Managing global finance: Choices and constraints in the Swedish financial crisis of 1992
Publish date: 2005-01-01
Report number: FOI-R--1797--SE
Written in: English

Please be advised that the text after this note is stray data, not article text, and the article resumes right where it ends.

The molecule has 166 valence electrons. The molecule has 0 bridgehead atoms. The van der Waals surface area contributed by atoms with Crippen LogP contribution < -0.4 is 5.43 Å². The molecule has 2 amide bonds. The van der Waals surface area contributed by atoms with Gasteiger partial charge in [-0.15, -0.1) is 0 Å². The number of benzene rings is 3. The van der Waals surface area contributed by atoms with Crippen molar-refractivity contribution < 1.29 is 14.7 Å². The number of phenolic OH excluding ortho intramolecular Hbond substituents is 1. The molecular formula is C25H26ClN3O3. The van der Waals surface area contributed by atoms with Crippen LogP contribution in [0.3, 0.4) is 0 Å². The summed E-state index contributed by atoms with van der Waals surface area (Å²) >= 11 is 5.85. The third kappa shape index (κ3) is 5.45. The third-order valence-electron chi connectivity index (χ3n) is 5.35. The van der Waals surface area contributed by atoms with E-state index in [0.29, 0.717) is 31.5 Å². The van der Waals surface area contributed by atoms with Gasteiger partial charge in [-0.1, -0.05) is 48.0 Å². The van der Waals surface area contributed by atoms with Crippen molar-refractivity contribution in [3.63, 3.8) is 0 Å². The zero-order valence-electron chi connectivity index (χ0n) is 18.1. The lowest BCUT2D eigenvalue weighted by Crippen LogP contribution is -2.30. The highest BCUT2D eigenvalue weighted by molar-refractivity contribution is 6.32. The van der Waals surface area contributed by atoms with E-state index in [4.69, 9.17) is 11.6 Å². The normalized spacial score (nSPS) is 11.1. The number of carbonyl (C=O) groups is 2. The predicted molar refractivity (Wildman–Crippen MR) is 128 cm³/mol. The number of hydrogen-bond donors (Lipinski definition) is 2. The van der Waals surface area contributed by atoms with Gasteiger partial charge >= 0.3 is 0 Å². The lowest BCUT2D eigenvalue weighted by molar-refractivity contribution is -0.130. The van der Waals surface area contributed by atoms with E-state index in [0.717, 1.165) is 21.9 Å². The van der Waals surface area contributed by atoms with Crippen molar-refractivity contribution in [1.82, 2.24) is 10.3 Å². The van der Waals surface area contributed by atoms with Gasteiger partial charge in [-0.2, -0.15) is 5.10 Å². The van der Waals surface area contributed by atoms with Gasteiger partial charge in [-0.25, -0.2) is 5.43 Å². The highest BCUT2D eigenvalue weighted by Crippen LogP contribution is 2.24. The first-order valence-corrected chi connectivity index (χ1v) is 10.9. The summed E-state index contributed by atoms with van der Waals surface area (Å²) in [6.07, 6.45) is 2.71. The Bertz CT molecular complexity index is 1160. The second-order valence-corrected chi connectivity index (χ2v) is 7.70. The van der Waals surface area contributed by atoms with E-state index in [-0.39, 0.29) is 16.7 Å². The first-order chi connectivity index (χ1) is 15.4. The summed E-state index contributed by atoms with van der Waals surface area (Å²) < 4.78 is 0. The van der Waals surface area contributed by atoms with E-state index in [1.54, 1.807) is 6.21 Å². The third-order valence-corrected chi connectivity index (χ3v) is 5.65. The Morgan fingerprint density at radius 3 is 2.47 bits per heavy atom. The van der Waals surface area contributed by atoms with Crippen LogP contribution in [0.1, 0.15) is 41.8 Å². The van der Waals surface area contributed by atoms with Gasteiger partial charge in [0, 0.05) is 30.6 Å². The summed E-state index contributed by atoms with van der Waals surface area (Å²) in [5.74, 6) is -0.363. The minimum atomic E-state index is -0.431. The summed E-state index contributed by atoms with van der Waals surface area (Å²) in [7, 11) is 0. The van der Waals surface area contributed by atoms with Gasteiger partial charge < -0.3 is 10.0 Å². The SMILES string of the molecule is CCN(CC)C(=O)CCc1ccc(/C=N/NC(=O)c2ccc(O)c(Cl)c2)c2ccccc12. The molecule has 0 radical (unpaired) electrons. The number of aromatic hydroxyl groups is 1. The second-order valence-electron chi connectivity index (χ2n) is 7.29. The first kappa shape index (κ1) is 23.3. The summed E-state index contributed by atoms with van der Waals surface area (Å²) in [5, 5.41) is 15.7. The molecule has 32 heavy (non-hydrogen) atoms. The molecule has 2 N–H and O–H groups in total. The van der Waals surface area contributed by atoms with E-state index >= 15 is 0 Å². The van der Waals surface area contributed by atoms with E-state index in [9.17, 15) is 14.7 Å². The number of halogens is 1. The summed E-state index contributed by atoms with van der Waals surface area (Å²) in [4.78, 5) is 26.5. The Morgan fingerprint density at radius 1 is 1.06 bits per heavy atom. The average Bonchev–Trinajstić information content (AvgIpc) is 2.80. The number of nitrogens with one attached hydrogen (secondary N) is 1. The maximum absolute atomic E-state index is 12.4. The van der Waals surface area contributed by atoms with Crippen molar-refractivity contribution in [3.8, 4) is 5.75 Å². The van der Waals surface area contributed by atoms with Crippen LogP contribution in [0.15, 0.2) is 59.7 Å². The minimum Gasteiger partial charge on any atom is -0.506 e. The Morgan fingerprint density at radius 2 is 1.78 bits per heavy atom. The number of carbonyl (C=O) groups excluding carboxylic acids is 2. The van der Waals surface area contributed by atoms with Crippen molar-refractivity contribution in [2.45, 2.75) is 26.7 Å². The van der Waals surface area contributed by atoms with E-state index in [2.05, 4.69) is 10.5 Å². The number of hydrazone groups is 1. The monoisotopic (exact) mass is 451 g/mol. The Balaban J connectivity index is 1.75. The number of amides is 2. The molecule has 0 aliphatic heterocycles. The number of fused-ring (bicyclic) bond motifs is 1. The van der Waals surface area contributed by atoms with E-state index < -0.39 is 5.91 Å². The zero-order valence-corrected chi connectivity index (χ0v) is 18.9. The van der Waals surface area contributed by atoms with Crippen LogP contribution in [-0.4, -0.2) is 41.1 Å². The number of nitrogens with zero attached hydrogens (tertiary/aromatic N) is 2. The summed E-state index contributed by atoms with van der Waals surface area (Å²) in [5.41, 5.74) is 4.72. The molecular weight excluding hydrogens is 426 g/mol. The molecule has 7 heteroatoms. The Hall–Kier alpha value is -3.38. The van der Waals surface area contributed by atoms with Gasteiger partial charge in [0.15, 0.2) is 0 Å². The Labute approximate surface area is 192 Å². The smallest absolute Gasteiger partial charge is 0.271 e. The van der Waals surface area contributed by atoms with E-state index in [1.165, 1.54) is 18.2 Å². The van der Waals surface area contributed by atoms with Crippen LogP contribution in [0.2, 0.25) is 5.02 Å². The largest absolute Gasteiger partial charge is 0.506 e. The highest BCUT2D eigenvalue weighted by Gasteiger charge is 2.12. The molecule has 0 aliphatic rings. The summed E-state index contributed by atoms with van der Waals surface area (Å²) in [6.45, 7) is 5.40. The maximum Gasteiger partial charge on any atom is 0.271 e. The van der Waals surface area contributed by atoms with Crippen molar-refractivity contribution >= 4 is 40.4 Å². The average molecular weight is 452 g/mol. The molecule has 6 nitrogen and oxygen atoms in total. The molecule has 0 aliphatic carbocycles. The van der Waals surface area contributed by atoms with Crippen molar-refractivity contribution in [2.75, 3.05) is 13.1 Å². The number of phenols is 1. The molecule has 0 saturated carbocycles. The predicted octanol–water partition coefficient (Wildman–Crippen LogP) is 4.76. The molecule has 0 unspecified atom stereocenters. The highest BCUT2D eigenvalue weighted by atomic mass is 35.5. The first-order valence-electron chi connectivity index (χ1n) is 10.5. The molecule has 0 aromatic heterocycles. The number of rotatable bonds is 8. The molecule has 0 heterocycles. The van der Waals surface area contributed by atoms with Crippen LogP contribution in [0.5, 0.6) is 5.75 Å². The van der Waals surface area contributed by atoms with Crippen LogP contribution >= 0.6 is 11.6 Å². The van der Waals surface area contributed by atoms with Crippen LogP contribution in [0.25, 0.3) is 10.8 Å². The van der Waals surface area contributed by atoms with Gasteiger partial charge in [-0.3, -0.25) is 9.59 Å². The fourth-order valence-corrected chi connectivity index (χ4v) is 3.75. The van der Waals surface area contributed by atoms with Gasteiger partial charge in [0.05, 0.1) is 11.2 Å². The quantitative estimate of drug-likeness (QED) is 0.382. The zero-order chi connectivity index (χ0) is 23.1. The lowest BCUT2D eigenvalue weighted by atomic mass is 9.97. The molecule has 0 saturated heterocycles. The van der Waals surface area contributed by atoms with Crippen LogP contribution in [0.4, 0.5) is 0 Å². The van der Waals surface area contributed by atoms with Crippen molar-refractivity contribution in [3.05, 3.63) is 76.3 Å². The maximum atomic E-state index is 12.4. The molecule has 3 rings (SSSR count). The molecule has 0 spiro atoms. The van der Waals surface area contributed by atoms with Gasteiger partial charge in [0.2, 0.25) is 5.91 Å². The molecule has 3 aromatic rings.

This dissertation assesses the impact of global finance on policy options in the Swedish financial crisis of 1992. The aim is to improve understanding of the impact of global finance on state policymaking during a financial crisis and to determine the extent to which a state has policy options despite global financial constraints. Although the impact of global finance has narrowed the policy options available to policymakers, this thesis argues that there are still options available and decisive policy choices to make even in the worst case of a financial crisis situation. This study finds the common suppositions in the globalization literature inadequate for understanding a financial crisis as a consequence of their focus on either structural constraints or policy choices, and suggests a constrained choice approach focusing on the interplay between global constraints and policy choices. This study applies the constrained choice approach to three decisions during the Swedish financial crisis. They are the decisions to defend the krona, to support the banks, and to build a political coalition. The study finds that global material and ideational constraints, as well as alternative policy options for policymakers, were present in all three decisions. As the financial crisis worsened, the global constraints on policymaking increased, but not to the extent that policy options ceased to exist. In all three decisions, the policymakers waited as a long as possible before making their policy choice. Policy choice was reactive rather than proactive. Policy responses to global constraints became crucial in defending the remaining policy autonomy in the Swedish financial crisis of 1992.